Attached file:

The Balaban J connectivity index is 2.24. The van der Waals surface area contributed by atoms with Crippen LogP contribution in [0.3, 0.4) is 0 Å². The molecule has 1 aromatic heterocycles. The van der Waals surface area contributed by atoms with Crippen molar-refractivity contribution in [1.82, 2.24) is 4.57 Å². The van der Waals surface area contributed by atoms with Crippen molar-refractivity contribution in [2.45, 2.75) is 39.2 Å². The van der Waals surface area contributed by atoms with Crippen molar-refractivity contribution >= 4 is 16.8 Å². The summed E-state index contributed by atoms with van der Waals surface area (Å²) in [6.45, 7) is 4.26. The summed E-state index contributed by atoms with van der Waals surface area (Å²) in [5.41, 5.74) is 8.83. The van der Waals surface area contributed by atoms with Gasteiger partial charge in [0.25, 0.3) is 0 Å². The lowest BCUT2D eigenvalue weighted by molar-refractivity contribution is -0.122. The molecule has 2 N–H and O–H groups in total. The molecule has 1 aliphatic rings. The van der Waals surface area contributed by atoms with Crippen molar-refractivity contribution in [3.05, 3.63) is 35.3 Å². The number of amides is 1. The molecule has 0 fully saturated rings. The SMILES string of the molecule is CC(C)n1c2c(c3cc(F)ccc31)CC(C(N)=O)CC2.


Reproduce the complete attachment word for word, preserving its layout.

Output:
The Balaban J connectivity index is 2.24. The van der Waals surface area contributed by atoms with Crippen LogP contribution in [0.3, 0.4) is 0 Å². The molecule has 1 aromatic heterocycles. The van der Waals surface area contributed by atoms with Crippen molar-refractivity contribution in [1.82, 2.24) is 4.57 Å². The van der Waals surface area contributed by atoms with Crippen molar-refractivity contribution in [2.45, 2.75) is 39.2 Å². The van der Waals surface area contributed by atoms with Crippen molar-refractivity contribution >= 4 is 16.8 Å². The summed E-state index contributed by atoms with van der Waals surface area (Å²) in [6.45, 7) is 4.26. The summed E-state index contributed by atoms with van der Waals surface area (Å²) in [5.41, 5.74) is 8.83. The van der Waals surface area contributed by atoms with Gasteiger partial charge in [0.25, 0.3) is 0 Å². The lowest BCUT2D eigenvalue weighted by molar-refractivity contribution is -0.122. The molecule has 2 N–H and O–H groups in total. The molecule has 1 aliphatic rings. The van der Waals surface area contributed by atoms with Crippen molar-refractivity contribution in [3.05, 3.63) is 35.3 Å². The number of amides is 1. The molecule has 0 fully saturated rings. The SMILES string of the molecule is CC(C)n1c2c(c3cc(F)ccc31)CC(C(N)=O)CC2.